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How Sex Changed is a fascinating social, cultural, and medical history of transsexuality in the United States. Joanne Meyerowitz tells a powerful human story about people who had a deep and unshakable desire to transform their bodily sex. In the last century when many challenged the social categories and hierarchies of race, class, and gender, transsexuals questioned biological sex itself, the category that seemed most fundamental and fixed of all.

From early twentieth-century sex experiments in Europe, to the saga of Christine Jorgensen, whose sex-change surgery made headlines in 1952, to today’s growing transgender movement, Meyerowitz gives us the first serious history of transsexuality. She focuses on the stories of transsexual men and women themselves, as well as a large supporting cast of doctors, scientists, journalists, lawyers, judges, feminists, and gay liberationists, as they debated the big questions of medical ethics, nature versus nurture, self and society, and the scope of human rights.”

This book tells a very detailed history of the medicalization of transsexuality in the United States with a great deal of emphasis on male to female transsexuals. Despite the book claiming to be a history of transsexuality in general, it instead focuses on the medical aspects of being a transsexual (surgery and hormones in particular). The book talks a great deal about the surgical procedures for male to female transsexuals, but there is a lot less about female to male transsexuals. It often felt like the author threw the guys in as an after thought instead of really caring. I want to think more highly of the author though as the book was very detailed and was told in a narrative that made it more accessible to non-history buffs like me.

The book focuses a great deal on Christine Jorgenson (supposedly the first male to female transsexual in America according to the tabloids), but there is very little mention of Micheal Dillon (the female to male transsexual from the same time period). Though I can see why as Dillon was not American, but he made propositions to Jorgenson so it could have added to the story that everyone wanted a piece of her. It took more than half the book before a female to male was named and then they were quickly pushed aside for another male to female. This is common throughout history, but it is annoying to see it again and again especially in a book that is supposed to show the history. I am hoping the author does a follow up book about the history of transmen in America as that will be the only way that I will be able to accept that the author was able to see that this pattern was happening.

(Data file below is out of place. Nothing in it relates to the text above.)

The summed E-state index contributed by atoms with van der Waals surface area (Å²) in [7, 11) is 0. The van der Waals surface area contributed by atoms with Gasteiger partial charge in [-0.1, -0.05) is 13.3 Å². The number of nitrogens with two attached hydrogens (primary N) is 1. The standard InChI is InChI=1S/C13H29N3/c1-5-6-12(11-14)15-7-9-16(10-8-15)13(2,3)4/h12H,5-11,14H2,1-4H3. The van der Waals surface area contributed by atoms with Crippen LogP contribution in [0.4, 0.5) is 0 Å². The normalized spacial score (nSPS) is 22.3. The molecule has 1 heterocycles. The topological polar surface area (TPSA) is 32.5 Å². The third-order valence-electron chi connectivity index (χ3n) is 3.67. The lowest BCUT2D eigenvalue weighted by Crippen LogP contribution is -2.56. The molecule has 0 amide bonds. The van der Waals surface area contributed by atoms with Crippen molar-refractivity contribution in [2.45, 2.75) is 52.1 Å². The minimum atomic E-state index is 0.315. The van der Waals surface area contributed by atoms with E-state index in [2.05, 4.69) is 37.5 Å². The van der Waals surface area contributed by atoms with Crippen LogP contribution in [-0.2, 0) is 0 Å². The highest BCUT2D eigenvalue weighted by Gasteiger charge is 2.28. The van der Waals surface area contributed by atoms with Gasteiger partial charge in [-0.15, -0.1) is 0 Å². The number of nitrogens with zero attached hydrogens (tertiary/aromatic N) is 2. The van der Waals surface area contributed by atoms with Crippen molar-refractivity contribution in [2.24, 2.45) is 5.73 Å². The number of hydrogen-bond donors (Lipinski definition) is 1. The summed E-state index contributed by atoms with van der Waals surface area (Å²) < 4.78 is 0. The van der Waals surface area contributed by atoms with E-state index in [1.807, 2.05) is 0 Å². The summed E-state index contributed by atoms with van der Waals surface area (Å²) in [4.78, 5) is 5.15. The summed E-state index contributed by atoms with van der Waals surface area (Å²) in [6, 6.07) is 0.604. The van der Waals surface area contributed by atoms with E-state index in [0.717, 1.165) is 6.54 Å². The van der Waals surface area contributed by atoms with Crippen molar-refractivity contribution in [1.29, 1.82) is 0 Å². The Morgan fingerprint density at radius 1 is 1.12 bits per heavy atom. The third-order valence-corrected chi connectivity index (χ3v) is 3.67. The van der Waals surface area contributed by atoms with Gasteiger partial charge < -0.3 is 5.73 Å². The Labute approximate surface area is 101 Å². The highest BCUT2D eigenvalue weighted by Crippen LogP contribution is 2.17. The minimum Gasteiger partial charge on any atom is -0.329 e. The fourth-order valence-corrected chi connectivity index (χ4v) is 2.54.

The book itself was long, detailed, and very dull. This is common of good history books. This book often rehashed the same issues out of order. It was not a linear history of medical treatments for transsexuals, instead it went topic by topic and focused on a select few transwomen and a select few researchers. This ignored the involvement that transmen have had in the treatment of transsexuals as many transmen have worked closely with the researchers mentioned, but instead the author focused on the transwomen. There was a mention of a transman (Lou Sullivan), but no mention of his friend Jamison Green who was even more active in the politics of transitioning. Lou Sullivan was only mentioned to show that there was a strict definition of what transsexuals could be. Lou Sullivan was gay so therefore he was not a prime candidate for a “true transsexual” as dictated by researchers.

So over all this book was fascinating and much needed, but it felt like only half the story. I hope that the author will be able to finish the story as I highly enjoyed the way she presented the information and she made it less about the mental illness aspect and more about how others dealt with something that others had already figured out.

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4 out of 5 stars. I would recommend this book.

You can buy this book here.

~Isaiah

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